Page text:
Permanent Commitments, Lasting Solutions

Endowed Chairs Fight Food Scarcity Close to Home and Around the World

Katy Smith,
Rod Wing and Sergio Valdez ’17 (Jacob Chinn photo)

Gary Paul Nabhan and Rod Wing are two of 115 endowed chairs at the University of Arizona. Like all endowed professorships, Nabhan’s W.K. Kellogg Endowed Chair in Sustainable Food Systems and Wing’s Bud Antle Endowed Chair for Excellence in Agriculture and Life Sciences are long-term partnerships between exceptional scholars and donors who are deeply committed to a cause or field of study.

Gary Paul Nabhan (Michelle Burley photo)

Gary Paul Nabhan

“Food problems are still plaguing our community 100 years after our university was founded to deal with such issues,” says Gary Paul Nabhan, an ethnobiologist, author and activist.

Nabhan has devoted his career to developing social justice solutions. His appointment as an endowed chair provides a dedicated funding source for his efforts to improve conditions in the region surrounding the UA.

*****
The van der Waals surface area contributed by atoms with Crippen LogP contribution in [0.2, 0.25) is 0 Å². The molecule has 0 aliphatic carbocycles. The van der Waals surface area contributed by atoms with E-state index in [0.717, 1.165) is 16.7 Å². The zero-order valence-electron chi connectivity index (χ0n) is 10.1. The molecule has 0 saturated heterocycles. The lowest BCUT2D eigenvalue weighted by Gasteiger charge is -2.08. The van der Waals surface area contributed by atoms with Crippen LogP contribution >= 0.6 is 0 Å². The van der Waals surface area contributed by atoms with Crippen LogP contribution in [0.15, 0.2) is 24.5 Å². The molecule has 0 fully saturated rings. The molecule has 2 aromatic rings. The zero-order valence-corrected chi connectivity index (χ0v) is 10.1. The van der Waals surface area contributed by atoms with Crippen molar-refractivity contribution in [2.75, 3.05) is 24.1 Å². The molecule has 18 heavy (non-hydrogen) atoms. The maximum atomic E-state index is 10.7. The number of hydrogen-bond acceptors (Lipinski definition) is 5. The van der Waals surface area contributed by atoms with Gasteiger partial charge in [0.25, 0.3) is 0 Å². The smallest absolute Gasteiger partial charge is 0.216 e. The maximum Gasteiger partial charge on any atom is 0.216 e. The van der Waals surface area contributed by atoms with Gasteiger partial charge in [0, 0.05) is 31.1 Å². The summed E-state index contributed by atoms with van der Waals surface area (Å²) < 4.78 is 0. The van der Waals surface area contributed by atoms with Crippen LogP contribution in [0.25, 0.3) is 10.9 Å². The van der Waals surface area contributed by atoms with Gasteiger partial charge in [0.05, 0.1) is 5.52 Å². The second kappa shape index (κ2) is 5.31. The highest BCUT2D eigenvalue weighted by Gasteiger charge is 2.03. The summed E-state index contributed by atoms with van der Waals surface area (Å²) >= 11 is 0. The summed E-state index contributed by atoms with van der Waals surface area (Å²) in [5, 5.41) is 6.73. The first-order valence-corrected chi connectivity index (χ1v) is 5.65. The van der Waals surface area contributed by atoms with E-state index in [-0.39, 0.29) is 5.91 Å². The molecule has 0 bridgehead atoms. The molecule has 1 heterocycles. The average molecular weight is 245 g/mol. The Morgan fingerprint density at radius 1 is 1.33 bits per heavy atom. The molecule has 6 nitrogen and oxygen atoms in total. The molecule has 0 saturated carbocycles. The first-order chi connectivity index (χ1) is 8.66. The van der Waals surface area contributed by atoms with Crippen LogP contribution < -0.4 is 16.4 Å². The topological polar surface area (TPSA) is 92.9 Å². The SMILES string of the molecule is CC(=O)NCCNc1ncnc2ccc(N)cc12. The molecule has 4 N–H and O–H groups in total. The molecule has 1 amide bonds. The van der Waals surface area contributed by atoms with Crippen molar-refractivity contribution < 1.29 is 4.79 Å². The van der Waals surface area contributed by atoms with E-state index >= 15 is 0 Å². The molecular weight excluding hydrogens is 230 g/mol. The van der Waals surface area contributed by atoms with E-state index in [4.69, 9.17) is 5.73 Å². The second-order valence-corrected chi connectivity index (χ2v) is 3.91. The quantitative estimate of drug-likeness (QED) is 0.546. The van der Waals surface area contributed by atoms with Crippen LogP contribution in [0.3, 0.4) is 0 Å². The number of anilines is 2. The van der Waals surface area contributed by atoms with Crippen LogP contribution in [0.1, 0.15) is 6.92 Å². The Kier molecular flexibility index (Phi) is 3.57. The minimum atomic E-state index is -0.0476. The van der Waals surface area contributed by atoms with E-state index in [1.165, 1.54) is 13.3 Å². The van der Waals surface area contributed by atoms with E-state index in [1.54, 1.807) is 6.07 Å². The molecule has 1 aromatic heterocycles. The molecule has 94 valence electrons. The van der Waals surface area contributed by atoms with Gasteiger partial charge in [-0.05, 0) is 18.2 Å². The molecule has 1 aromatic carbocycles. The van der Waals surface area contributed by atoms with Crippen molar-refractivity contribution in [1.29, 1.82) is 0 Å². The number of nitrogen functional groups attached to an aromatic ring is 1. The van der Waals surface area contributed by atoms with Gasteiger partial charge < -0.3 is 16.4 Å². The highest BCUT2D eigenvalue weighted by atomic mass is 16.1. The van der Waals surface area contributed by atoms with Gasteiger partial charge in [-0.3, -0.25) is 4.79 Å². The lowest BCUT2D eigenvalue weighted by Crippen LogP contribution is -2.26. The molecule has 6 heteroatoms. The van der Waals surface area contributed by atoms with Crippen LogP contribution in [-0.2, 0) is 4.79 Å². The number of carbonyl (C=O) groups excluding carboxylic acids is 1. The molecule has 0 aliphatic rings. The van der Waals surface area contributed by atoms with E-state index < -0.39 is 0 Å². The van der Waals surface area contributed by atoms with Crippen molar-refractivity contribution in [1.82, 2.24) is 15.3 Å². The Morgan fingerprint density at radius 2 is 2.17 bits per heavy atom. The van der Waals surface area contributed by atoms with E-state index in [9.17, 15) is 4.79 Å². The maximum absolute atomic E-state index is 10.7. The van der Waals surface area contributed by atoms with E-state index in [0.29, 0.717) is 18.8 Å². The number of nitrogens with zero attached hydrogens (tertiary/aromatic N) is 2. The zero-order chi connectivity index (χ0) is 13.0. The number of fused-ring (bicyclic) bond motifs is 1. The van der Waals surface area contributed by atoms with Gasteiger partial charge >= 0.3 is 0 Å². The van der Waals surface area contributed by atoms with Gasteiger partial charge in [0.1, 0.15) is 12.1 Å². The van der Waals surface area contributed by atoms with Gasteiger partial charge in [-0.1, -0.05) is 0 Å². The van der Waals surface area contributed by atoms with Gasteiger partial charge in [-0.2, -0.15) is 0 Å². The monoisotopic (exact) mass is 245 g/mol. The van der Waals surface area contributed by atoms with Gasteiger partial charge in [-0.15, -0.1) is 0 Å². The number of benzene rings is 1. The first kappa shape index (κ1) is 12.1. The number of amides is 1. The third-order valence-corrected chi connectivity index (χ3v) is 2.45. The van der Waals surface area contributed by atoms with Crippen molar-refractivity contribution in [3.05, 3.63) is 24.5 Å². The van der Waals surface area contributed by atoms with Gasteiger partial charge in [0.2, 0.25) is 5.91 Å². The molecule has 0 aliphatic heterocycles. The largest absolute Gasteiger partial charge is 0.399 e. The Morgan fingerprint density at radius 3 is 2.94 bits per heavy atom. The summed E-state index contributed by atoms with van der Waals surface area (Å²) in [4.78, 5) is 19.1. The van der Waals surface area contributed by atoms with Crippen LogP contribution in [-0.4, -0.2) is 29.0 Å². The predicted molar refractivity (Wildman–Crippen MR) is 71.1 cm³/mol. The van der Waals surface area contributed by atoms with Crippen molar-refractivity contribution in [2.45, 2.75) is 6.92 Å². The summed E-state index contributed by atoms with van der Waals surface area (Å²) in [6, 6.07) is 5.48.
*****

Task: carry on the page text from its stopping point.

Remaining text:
Rod Wing

Plant scientist Rod Wing addresses food problems farther afield.

“If we can’t grow enough food to feed 10 billion people by 2050, it will destabilize the whole world,” says Wing, whose endowed chair empowers him to explore the genes of cereal crops in search of hope for the global future.

Establishing an Endowed Chair

By establishing an endowed chair with a minimum $1 million donation, donors set up a funding source intended to last as long as the UA stands. Each gift’s principal remains intact while a percentage of the amount, known as the payout, funds the current chair holder’s work each year. These positions benefit many: students, who are granted opportunities to learn from accomplished mentors; a society struggling with formidable questions; and professors, like Nabhan and Wing, with the promise to find answers.